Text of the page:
Another year is winding down, meaning soon-to-be college students are preparing their minds and wallets for campus life. Making lists and scouring shelves can be tiring and stressful, especially if you feel the need to buy anything and everything displayed in a store’s designated college aisle.
Nowadays, with online shopping at its best and new, easy-to-use gadgets that have the potential to assist academically, like the Kindle, iPad, and Nook, these purchases can make things more and more complicated.
A word of caution: Just because it’s shiny and new doesn’t mean it’s crucial for courses or the dormitory. The last thing any chic student needs is more desk clutter, atop notebooks, folders, and other school supplies. While an e-reader certainly has its benefits and appeal, it doesn’t have to be at the top of the college essentials list.
That is, at least according to an article by businessweek.com. The website says students did not find the Kindle to be a preferred replacement for a tangible textbook. With a slower transition from page to page and downloading of different books, the e-reader left a lot to be desired among college students and, the article says, many do not think the product will gain momentum in the academic world until the kinks are worked out.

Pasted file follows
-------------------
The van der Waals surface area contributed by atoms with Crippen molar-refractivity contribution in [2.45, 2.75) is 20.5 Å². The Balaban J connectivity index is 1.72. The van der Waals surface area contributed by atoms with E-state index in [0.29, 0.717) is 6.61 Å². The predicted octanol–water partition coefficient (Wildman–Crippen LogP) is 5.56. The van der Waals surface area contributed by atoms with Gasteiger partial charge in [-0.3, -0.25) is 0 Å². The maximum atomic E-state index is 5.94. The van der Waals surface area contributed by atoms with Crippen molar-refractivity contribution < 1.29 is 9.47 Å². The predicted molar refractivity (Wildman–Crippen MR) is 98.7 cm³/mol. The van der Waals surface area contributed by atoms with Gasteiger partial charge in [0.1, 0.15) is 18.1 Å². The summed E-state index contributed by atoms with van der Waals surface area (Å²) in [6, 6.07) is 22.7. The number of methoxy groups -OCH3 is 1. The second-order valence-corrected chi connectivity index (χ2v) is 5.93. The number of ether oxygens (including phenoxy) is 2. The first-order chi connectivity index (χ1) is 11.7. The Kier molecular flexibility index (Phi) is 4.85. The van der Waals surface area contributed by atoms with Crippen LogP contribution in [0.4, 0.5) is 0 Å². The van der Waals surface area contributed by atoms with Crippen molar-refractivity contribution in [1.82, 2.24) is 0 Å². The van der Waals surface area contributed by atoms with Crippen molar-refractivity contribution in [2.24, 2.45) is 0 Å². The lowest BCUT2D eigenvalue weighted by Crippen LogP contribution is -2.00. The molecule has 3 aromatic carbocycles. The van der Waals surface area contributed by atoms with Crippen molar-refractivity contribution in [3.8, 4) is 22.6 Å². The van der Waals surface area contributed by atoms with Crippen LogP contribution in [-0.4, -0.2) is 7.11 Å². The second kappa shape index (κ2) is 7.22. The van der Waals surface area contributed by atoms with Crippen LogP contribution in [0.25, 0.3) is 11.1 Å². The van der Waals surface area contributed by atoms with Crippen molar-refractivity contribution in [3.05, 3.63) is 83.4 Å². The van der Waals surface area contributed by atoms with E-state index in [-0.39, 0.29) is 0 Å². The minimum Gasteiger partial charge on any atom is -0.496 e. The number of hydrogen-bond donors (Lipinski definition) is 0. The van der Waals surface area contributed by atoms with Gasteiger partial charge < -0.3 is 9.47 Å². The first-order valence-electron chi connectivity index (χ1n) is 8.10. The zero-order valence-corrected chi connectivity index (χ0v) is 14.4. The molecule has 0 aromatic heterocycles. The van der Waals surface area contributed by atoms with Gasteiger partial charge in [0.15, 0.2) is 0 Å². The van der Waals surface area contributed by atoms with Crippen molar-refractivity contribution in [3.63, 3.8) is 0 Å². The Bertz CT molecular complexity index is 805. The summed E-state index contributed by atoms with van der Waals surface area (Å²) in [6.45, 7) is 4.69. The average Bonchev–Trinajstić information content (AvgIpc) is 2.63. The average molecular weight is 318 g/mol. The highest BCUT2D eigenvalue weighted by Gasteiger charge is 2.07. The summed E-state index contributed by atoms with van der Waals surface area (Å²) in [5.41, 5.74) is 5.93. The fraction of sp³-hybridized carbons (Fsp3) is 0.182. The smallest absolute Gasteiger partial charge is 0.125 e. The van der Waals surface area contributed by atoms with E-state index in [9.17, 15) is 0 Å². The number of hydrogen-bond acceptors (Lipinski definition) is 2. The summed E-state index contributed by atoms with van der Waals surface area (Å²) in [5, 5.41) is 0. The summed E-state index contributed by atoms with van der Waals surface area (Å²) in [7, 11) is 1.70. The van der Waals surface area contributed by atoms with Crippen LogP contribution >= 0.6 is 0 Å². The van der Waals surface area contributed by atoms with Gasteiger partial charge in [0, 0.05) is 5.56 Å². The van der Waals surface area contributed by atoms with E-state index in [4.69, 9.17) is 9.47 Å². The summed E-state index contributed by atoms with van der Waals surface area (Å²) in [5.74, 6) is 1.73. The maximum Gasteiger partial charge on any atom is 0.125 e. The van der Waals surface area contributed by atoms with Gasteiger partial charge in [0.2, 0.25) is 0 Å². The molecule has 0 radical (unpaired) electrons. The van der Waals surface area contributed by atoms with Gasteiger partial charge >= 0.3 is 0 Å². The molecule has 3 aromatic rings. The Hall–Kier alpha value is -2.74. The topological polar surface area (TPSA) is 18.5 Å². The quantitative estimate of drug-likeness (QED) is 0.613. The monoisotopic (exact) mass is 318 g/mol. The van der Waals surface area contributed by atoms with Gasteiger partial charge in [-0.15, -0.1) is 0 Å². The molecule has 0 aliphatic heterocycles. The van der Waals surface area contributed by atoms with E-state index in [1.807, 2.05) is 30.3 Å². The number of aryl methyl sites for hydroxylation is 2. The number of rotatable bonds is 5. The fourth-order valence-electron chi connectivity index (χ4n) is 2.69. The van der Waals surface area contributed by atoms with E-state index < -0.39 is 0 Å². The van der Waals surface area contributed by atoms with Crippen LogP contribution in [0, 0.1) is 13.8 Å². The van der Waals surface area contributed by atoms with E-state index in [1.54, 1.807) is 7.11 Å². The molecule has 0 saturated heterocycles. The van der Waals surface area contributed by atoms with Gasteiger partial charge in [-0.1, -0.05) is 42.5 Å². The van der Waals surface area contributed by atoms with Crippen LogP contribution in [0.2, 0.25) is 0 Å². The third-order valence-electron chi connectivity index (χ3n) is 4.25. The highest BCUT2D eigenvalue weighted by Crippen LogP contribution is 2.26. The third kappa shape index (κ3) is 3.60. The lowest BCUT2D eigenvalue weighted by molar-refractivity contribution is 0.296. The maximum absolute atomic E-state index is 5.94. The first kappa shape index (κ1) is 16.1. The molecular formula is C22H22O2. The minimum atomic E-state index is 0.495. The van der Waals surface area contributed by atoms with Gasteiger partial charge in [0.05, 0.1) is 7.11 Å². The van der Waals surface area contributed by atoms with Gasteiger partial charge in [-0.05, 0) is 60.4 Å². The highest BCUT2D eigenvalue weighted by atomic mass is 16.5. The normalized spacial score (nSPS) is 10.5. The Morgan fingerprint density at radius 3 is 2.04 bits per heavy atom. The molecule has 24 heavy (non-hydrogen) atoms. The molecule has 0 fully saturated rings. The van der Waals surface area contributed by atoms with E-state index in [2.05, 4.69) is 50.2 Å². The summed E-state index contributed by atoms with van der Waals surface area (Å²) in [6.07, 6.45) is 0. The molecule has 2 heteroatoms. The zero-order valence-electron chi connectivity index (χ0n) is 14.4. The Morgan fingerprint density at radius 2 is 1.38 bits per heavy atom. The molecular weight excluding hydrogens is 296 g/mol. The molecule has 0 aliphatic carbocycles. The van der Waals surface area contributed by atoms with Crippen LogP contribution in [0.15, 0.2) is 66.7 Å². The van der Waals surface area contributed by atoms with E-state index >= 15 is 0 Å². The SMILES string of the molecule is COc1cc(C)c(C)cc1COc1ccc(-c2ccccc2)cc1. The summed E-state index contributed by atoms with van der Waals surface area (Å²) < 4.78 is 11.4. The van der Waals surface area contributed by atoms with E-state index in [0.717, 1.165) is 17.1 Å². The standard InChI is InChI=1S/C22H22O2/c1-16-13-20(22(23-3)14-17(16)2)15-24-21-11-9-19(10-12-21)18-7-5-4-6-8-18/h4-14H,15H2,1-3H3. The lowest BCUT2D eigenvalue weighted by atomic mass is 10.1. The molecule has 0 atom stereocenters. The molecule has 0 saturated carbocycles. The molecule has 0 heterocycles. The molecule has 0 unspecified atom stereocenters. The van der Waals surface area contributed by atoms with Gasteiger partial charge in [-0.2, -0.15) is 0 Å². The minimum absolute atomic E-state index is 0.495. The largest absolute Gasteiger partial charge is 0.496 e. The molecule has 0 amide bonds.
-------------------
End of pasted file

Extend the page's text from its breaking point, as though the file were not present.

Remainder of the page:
There is also concern for a lack of accommodations for the hearing and visually impaired, including the difficulty in accessing the “read-aloud feature.”
Not only do its features need reparations, but e-readers are often best for leisure reading. Tech junkie Brian Jacobson, a senior media studies major at Quinnipiac University, purchased a Nook last June and an iPad this semester. Like many, Jacobson doesn’t think the Nook has assisted his college life, but is more a source for entertaining literature.
“When I bought it I was like ‘I’ll use it for personal reading and school,’ but realistically, you can’t get a textbook on that screen,” he said. “You may be able to on an iPad, but not on a Nook. It’s great for [reading for pleasure], and that’s about it.”
When you arrive to college, you’ll find the reading style that works best for you, whether it includes an actual book or a tech-savvy device. But don’t feel like an e-reader is an absolute necessity to succeed in college. You will do that all on your own, U-Chicer!
— By Tracy Diamond, Quinnipiac University